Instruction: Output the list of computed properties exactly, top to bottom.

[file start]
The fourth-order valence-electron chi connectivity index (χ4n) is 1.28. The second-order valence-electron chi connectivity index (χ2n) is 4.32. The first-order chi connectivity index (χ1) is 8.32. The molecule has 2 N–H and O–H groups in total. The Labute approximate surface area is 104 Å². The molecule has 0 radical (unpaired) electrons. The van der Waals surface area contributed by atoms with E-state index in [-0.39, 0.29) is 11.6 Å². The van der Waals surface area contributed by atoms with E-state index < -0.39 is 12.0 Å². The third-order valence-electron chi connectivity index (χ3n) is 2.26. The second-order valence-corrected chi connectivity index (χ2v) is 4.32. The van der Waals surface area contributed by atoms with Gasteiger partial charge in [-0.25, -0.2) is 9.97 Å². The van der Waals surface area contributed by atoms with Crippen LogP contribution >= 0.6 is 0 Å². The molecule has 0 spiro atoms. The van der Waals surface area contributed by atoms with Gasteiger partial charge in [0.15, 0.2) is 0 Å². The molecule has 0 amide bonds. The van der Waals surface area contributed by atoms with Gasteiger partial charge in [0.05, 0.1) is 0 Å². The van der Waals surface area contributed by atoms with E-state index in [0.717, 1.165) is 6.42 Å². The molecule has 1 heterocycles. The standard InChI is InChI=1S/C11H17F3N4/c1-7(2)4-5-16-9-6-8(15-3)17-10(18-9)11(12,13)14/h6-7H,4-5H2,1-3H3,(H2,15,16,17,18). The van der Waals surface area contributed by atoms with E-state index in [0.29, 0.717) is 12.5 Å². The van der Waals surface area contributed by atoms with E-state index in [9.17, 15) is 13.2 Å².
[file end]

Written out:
The fourth-order valence-electron chi connectivity index (χ4n) is 1.28. The second-order valence-electron chi connectivity index (χ2n) is 4.32. The first-order chi connectivity index (χ1) is 8.32. The molecule has 2 N–H and O–H groups in total. The Labute approximate surface area is 104 Å². The molecule has 0 radical (unpaired) electrons. The van der Waals surface area contributed by atoms with E-state index in [-0.39, 0.29) is 11.6 Å². The van der Waals surface area contributed by atoms with E-state index < -0.39 is 12.0 Å². The third-order valence-electron chi connectivity index (χ3n) is 2.26. The second-order valence-corrected chi connectivity index (χ2v) is 4.32. The van der Waals surface area contributed by atoms with Gasteiger partial charge in [-0.25, -0.2) is 9.97 Å². The van der Waals surface area contributed by atoms with Crippen LogP contribution >= 0.6 is 0 Å². The molecule has 0 spiro atoms. The van der Waals surface area contributed by atoms with Gasteiger partial charge in [0.15, 0.2) is 0 Å². The molecule has 0 amide bonds. The van der Waals surface area contributed by atoms with Gasteiger partial charge in [0.05, 0.1) is 0 Å². The van der Waals surface area contributed by atoms with E-state index in [0.717, 1.165) is 6.42 Å². The molecule has 1 heterocycles. The standard InChI is InChI=1S/C11H17F3N4/c1-7(2)4-5-16-9-6-8(15-3)17-10(18-9)11(12,13)14/h6-7H,4-5H2,1-3H3,(H2,15,16,17,18). The van der Waals surface area contributed by atoms with E-state index in [0.29, 0.717) is 12.5 Å². The van der Waals surface area contributed by atoms with E-state index in [9.17, 15) is 13.2 Å².